God Unlimited / University Of Healing
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Seed Planting Time


          Knowingly or unknowingly, we plant seeds all of our lives. We are whoever we are and whoever we are leaves its indelible imprint on the entirety of our world. Each of us have entered life, entered this world, to be who we are. We sometimes wonder who this self really is. We can take a moment in this warm September weather to think back over the imprint we have made on our lives. As we look, do we find we knew our program or do we find it was all helter skelter leading us nowhere? I always felt I knew where I was going. I like the story of my life. It was fun.

A Teen Ager

           Memories are lots of fun. I remember so many times I was a seed planter, but at the time I did not realize that. I have always been a nonviolent being. It showed in how I responded to life more than what I openly, intelligently or knowingly taught to others. It is more what I did for myself and to myself.

           I remember the times I wanted to go with my dad whenever I could but there were all too few opportunities. My dad would take me deer hunting with him and his cronies, but I had to be the cook as a reason for this teenager to come along. Mother quickly showed me the things I had to know to cook for the hunters and I studied what was expected of me. I learned quickly so I could be with my dad.

           In the tall forests of northern Wisconsin my dad set me up on a "stand" a low tree stump where I could sit where the deer would parade by and I could shoot one. He gave me a shotgun filled with slugs. Freezing cold but eagerly alert I sat on my "stand" and watched a parade of bucks with their glorious antlers, the proud does followed by their gangly fawns, tramping through the snow not 20 feet from where I silently sat holding my camera taking some terrific pictures.

           Later when my dad came by to see what I had accomplished, he admonished me saying, "Where did you have your head? Look at these tracks, whole families of deer marched right in front of you. This track is of a big buck who must have had a rack as big as all out of doors."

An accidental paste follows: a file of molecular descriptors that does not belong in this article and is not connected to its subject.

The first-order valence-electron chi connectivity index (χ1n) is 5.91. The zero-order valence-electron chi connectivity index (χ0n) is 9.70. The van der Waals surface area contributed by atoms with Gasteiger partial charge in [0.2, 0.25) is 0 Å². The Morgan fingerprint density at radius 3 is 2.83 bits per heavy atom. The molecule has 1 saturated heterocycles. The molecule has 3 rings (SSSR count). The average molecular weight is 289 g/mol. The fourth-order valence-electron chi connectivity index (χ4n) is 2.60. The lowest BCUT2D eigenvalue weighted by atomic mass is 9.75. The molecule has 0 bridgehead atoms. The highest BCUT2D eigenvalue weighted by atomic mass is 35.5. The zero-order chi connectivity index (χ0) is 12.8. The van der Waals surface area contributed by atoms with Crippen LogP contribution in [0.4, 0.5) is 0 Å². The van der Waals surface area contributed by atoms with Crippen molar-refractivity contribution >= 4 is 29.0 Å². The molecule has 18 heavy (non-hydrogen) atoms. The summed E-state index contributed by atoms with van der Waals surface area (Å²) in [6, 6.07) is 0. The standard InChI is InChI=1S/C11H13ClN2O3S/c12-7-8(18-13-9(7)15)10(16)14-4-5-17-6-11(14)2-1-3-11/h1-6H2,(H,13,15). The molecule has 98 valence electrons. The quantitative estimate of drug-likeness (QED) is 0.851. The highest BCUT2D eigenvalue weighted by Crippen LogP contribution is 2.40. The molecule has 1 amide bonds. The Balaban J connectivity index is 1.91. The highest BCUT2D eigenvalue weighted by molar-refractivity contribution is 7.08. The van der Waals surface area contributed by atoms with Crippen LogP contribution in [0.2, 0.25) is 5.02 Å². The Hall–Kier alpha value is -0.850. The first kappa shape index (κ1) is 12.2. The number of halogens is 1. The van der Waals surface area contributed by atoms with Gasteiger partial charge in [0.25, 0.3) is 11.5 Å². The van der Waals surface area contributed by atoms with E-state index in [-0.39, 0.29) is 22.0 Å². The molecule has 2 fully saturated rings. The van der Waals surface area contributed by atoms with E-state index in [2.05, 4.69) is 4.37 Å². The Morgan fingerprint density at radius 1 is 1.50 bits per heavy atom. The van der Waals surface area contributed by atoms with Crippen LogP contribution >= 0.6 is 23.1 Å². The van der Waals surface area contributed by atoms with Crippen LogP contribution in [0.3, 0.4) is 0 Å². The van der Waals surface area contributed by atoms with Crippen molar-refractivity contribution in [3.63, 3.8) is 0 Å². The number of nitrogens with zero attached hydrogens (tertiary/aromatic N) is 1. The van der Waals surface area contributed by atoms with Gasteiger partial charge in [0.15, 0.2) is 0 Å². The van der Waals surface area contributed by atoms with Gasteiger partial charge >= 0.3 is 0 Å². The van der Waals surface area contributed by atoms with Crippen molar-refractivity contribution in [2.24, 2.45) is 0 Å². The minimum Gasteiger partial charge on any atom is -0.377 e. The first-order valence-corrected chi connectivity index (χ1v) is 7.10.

While I did not bag a deer, the rest of our party brought home more than enough and to share. I was happy not to shoot any animals. I was also happy not to be in a position during the war to have to shoot another being. All my choice our choice I guarantee you.

           High school in Wauwatosa Wisconsin was a quick experience for me. It was the time of World War II and my graduation year in 1945. It was an early Tosa graduation in March for me having completed three years in two. Immediately after finishing school on my 18th birthday April 2, 1945, I enlisted in the U S Navy. The war was heavy on all fronts. I wanted to do my part. I had no interest in violence or killing, but to be in service was THE thing to do.

           Carol Kuhn and I are shown in this picture as I am home on leave from the U S Navy. We worked together in high school on our physics class projects. Her father was a top physicist in Milwaukee, a highly skilled engineer who was eager to see his genius daughter excel school. Fortunately, he allowed me to sit in on his creatively taught and illustrated advanced discussions on the higher physics and mathematics assisting me to achieve skill in the subject.

           I served in the South Pacific aboard an aircraft carrier CVE 80 Petrof Bay. There my happy spirit was often pushed down by the reality of the guns, the planes strafing our deck, the battles on every hand, but not for long.

           In one siege it was not my assignment to be on duty since there were only so many battle stations. I did not want to remain below decks. So, in the sunlight streaming through the open port next to the 20mm guns aiming out of the side port, I laid out a mattress from my hammock, where I could relax in the sun. There I lay reading from my personal library of books on positive thinking and philosophy I always had with me.

           During the shooting lulls, the duty men wiping sweat from their foreheads after manning the guns, looked over at me and questioned my sanity. Why did I want to be there on deck with a battle raging on and off throughout the day.

           I told my shipmates that since I was not on duty I still did not want to be below decks. "It is boring down there." Actually, I am never bored. I found too much excitement in life. I was 18 and untouchable.